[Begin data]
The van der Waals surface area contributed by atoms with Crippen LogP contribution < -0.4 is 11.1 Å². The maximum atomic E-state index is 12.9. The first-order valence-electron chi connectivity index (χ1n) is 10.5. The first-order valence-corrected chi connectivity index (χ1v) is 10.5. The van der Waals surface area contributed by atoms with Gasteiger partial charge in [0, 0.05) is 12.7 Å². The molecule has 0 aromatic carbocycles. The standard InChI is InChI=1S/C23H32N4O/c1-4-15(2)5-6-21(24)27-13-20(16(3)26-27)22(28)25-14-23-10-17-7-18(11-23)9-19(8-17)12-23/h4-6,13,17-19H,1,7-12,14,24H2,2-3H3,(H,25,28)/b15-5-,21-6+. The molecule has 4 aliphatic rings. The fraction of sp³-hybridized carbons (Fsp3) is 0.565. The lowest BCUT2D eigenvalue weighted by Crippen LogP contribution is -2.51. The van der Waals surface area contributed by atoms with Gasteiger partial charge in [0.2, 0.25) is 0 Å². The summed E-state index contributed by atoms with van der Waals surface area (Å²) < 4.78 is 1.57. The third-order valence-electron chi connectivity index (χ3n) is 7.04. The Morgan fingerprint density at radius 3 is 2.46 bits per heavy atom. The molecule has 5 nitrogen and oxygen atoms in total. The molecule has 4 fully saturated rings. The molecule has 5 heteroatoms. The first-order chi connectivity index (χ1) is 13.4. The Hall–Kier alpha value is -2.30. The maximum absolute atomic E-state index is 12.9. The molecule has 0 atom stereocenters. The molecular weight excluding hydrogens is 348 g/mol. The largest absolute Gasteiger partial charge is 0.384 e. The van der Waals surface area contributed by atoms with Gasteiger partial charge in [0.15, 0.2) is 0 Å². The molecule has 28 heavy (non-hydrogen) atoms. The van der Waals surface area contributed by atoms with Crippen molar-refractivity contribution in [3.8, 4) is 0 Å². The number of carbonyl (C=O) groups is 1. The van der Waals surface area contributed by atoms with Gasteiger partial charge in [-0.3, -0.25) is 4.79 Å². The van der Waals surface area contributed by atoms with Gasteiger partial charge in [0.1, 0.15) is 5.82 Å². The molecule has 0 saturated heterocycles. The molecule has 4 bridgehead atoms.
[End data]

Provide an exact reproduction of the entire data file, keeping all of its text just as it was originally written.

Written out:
The van der Waals surface area contributed by atoms with Crippen LogP contribution < -0.4 is 11.1 Å². The maximum atomic E-state index is 12.9. The first-order valence-electron chi connectivity index (χ1n) is 10.5. The first-order valence-corrected chi connectivity index (χ1v) is 10.5. The van der Waals surface area contributed by atoms with Gasteiger partial charge in [0, 0.05) is 12.7 Å². The molecule has 0 aromatic carbocycles. The standard InChI is InChI=1S/C23H32N4O/c1-4-15(2)5-6-21(24)27-13-20(16(3)26-27)22(28)25-14-23-10-17-7-18(11-23)9-19(8-17)12-23/h4-6,13,17-19H,1,7-12,14,24H2,2-3H3,(H,25,28)/b15-5-,21-6+. The molecule has 4 aliphatic rings. The fraction of sp³-hybridized carbons (Fsp3) is 0.565. The lowest BCUT2D eigenvalue weighted by Crippen LogP contribution is -2.51. The van der Waals surface area contributed by atoms with Gasteiger partial charge in [0.2, 0.25) is 0 Å². The summed E-state index contributed by atoms with van der Waals surface area (Å²) < 4.78 is 1.57. The third-order valence-electron chi connectivity index (χ3n) is 7.04. The Morgan fingerprint density at radius 3 is 2.46 bits per heavy atom. The molecule has 5 nitrogen and oxygen atoms in total. The molecule has 4 fully saturated rings. The molecule has 5 heteroatoms. The first-order chi connectivity index (χ1) is 13.4. The Hall–Kier alpha value is -2.30. The maximum absolute atomic E-state index is 12.9. The molecule has 0 atom stereocenters. The molecular weight excluding hydrogens is 348 g/mol. The largest absolute Gasteiger partial charge is 0.384 e. The van der Waals surface area contributed by atoms with Gasteiger partial charge in [0.15, 0.2) is 0 Å². The molecule has 28 heavy (non-hydrogen) atoms. The van der Waals surface area contributed by atoms with Crippen molar-refractivity contribution in [3.8, 4) is 0 Å². The number of carbonyl (C=O) groups is 1. The van der Waals surface area contributed by atoms with Gasteiger partial charge in [-0.3, -0.25) is 4.79 Å². The van der Waals surface area contributed by atoms with Gasteiger partial charge in [0.1, 0.15) is 5.82 Å². The molecule has 0 saturated heterocycles. The molecule has 4 bridgehead atoms.